And most amazing of all, it's not really a guilty pleasure, but rather one we justify by thinking we're treating ourselves while taking care of a utilitarian need. We rationalize the premium cost simply because the experience makes us feel good. In fact, in many ways, that's what New Luxury is all about. Treating ourselves with an emotionally rewarding experience while taking care of some utilitarian need, whether it's eating at a restaurant (examples: Cheesecake Factory, Pei Wei Asian Diner, Panera Bread and P.F. Chang's China Bistro), or shopping (examples: Restoration Hardware, Williams-Sonoma, Whole Foods and Pottery Barn), or purchasing an appliance that makes us feel good about owning and using it (examples: Zero King and Viking), or owning a car that makes us feel we have a more enjoyable driving experience (examples: Lexus and BMW). And with consumers' increased wealth, they are seeking quality necessities that come with those emotionally rewarding experiences, and they are able and willing to pay a premium price for them.

So getting back to where we started in this article, that most people today actually have more leisure time than in the past, this pursuit of New Luxury experiences starts to reveal why people with the most income feel they have the least time. Simply, they are hooked on rewarding experiences and have the income to pursue them, including the many affordable luxuries like Starbucks and better shopping and restaurant experiences and want to enjoy as many as possible. And at the opposite end of the spectrum, there are the consumers who are money poor and time rich. With the most leisure time, they don't feel time pressured because their incomes preclude pursuing many leisure options.

In many ways the leisure time market is dividing itself into two classes of customers:

  • More upscale consumers, those with ample discretionary income who feel time pressured, and
  • Lower income consumers with ample discretionary time, but little discretionary income

It's much like the scenario of the lower-income, price-conscious Wal-Mart customer versus the higher-income, value-conscious Target customer. Except when it comes to the leisure market, we have the time conscious, upscale customers versus the price conscious, moderate income customers with time to spare. There are the two basic groups of customers and little if any middle ground.

We've seen evidence of this bifurcated market in many location-based entertainment facilities (LBE). There's what we call the carnival in a warehouse indoor LBEs and the concrete desert outdoor LBEs. Lacking any ambiance or quality, these LBEs attract a lower-middle income customer, those who must consider price an issue. And these LBEs fail to attract the more upscale market, people who are turned-off by the low quality and lacking ambiance and don't want to waste their valuable leisure time on such a poor overall experience, even if the cost is low. Sales at these LBEs end up being marginal at best and most fail to survive past their third year.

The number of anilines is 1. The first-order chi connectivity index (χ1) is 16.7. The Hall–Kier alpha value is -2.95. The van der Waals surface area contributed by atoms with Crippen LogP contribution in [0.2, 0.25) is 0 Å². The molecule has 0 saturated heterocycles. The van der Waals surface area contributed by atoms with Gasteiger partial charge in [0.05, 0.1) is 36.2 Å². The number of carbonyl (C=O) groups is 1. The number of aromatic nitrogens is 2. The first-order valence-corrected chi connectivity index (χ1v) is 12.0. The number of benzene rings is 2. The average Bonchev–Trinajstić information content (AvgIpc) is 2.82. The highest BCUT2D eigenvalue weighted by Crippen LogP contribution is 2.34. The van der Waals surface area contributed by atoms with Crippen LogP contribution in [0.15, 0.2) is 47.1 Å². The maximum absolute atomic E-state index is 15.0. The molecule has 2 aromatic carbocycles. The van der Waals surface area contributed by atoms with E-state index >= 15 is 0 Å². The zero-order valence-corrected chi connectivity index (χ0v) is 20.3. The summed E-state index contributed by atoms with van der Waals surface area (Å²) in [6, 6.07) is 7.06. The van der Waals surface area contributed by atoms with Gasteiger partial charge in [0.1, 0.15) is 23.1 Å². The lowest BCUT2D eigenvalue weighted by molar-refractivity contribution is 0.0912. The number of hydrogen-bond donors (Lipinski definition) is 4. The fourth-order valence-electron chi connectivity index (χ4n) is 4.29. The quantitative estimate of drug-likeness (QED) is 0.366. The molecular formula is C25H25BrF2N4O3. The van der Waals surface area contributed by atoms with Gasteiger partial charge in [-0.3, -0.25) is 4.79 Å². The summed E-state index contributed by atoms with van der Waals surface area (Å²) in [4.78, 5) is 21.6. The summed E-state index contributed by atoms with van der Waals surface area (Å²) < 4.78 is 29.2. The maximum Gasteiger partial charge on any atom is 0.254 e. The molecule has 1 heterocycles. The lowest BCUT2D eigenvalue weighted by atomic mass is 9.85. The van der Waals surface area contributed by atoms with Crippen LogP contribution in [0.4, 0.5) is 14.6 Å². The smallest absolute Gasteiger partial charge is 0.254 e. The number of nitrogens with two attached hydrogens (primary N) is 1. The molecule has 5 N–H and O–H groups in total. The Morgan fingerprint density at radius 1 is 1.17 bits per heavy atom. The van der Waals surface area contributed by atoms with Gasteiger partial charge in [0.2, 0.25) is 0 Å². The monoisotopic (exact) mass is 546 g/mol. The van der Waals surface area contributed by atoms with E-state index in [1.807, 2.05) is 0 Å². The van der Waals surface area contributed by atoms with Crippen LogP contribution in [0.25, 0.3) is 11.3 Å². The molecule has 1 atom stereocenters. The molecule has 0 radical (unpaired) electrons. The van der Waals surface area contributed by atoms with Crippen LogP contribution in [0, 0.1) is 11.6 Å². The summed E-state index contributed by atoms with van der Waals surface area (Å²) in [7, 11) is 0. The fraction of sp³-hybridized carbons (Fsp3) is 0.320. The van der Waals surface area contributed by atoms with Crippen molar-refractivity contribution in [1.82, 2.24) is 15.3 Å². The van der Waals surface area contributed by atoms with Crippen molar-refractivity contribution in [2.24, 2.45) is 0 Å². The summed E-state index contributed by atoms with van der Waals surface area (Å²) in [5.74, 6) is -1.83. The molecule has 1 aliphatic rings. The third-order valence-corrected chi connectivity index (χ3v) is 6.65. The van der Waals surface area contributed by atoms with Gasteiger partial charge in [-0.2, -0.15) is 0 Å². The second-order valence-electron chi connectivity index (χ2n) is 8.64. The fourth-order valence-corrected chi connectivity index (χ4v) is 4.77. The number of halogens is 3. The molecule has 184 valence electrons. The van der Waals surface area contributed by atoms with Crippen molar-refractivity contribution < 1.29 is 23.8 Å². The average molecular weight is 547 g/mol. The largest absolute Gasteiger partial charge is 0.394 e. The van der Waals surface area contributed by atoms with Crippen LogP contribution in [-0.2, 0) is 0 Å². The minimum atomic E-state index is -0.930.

Then there are the upscale LBEs that do a good job of attracting the upscale time-pressed market that will gladly pay a premium for an emotionally rewarding experience, one that matches their expectations based upon all the quality restaurants, stores and other businesses they frequent. Dave & Buster's is just one example. Sure, their facilities cost $200+ per square foot to develop, but they also generate sales in the $200 per square foot range. Chuck E. Cheese's has also been upscaling their facilities to attract the higher-end customer.

See, here's where the success equation really pans out. It's the upscale customers who generate the majority of spending on leisure away from home. In fact, in 2004, those households with $81,000 and above incomes, the top 20% in income of all households, accounted for over one-half (51%) of all fees and admissions at location-based entertainment facilities. And if you add the households with incomes between approximately $52,000 and $81,000, then the households that account for the highest 40% of all households by income are responsible for three-quarters (74%) of all entertainment fees and admission spending. When it comes to food-away-from-home, households with $52,000 incomes and above account for 62% of all expenditures.

So the bottom line for LBEs is:

  • It's the upscale customers that have the income to spend at LBEs,
  • however, they are the most time pressured,
  • therefore they are demanding high quality experiences.
  • But they will gladly pay a premium for quality emotionally rewarding experiences,
  • and they account for the lion's share of expenditures,
  • so they represent the market niche to chase for success.